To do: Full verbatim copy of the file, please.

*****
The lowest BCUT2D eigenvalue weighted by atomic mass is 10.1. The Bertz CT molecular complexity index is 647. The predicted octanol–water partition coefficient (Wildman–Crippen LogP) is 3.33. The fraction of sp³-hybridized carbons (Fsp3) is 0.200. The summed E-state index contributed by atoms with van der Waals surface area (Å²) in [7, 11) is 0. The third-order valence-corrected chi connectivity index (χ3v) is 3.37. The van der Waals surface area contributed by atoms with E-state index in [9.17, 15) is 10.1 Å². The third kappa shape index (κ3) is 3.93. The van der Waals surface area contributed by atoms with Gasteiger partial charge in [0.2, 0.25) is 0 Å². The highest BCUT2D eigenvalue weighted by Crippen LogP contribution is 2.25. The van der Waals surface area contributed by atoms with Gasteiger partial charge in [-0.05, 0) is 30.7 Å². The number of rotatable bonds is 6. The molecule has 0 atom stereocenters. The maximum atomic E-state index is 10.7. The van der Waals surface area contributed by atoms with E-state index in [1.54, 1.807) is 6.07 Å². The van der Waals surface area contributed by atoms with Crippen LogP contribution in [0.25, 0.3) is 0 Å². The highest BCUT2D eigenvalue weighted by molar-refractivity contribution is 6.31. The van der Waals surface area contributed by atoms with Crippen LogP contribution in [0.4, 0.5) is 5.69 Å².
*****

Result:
The lowest BCUT2D eigenvalue weighted by atomic mass is 10.1. The Bertz CT molecular complexity index is 647. The predicted octanol–water partition coefficient (Wildman–Crippen LogP) is 3.33. The fraction of sp³-hybridized carbons (Fsp3) is 0.200. The summed E-state index contributed by atoms with van der Waals surface area (Å²) in [7, 11) is 0. The third-order valence-corrected chi connectivity index (χ3v) is 3.37. The van der Waals surface area contributed by atoms with E-state index in [9.17, 15) is 10.1 Å². The third kappa shape index (κ3) is 3.93. The van der Waals surface area contributed by atoms with Gasteiger partial charge in [0.2, 0.25) is 0 Å². The highest BCUT2D eigenvalue weighted by Crippen LogP contribution is 2.25. The van der Waals surface area contributed by atoms with Gasteiger partial charge in [-0.05, 0) is 30.7 Å². The number of rotatable bonds is 6. The molecule has 0 atom stereocenters. The maximum atomic E-state index is 10.7. The van der Waals surface area contributed by atoms with E-state index in [1.54, 1.807) is 6.07 Å². The van der Waals surface area contributed by atoms with Crippen LogP contribution in [0.25, 0.3) is 0 Å². The highest BCUT2D eigenvalue weighted by molar-refractivity contribution is 6.31. The van der Waals surface area contributed by atoms with Crippen LogP contribution in [0.4, 0.5) is 5.69 Å².